Netherlands - Baker and McKenzie International Arbitration Yearbook 2014-2015
Originally from Baker and McKenzie International Arbitration Yearbook 2014-2015
A. LEGISLATION, TRENDS AND TENDENCIES
On January 1, 2015, the revised Dutch Arbitration Act (“the New Act”), entered into force. The New Act is incorporated into book four of the Dutch Code of Civil Procedure (“DCCP”) and into books three, six and ten of the Dutch Civil Code (“DCC”). It applies to arbitrations with a seat in The Netherlands initiated on or after January 1, 2015. The New Act aims at making arbitration more attractive by modernizing the process, codifying arbitration practice, and reducing costs. It is also aimed at improving the competitive position of The Netherlands by offering high-quality dispute resolution, both in state courts as well as in arbitration proceedings conducted in The Netherlands. The most important changes in the New Act are described below.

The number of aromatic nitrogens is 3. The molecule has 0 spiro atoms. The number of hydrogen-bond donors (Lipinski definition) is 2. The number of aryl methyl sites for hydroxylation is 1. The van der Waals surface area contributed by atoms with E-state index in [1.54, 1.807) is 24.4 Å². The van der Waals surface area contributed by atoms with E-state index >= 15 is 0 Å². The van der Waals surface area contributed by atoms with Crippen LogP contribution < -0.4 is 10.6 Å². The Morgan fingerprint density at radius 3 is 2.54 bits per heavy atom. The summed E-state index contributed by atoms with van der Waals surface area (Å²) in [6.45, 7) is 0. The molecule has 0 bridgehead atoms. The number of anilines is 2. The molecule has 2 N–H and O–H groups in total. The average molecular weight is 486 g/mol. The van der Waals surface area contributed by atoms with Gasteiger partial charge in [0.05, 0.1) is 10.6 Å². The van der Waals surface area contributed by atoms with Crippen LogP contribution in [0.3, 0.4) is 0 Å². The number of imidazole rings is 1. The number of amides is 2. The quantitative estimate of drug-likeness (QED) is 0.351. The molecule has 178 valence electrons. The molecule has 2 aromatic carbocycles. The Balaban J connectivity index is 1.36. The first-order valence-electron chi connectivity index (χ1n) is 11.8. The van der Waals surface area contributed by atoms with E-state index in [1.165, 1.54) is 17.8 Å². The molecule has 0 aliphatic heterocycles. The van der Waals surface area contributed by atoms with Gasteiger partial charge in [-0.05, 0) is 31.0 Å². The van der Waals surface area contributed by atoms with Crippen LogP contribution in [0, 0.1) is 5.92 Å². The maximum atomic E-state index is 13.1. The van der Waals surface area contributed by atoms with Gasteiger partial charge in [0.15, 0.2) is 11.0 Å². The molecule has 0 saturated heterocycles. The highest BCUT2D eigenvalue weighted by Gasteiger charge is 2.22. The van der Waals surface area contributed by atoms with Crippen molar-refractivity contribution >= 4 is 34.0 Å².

Efficiency and Effectiveness
The New Act creates the possibility for Dutch arbitration proceedings to be conducted entirely by electronic means. Even an arbitral award can be made electronically by containing an electronic signature,4 and the obligation to file an arbitral award at the court registry has been abolished.
Parties are offered maximized party autonomy under the New Act, as they enjoy broad freedom in determining the procedure to be followed by the arbitral tribunal in conducting proceedings. Parties may, for example, exclude the possibility of oral hearings, agree to the use of certain rules of evidence, or limit the powers of the arbitral tribunals.5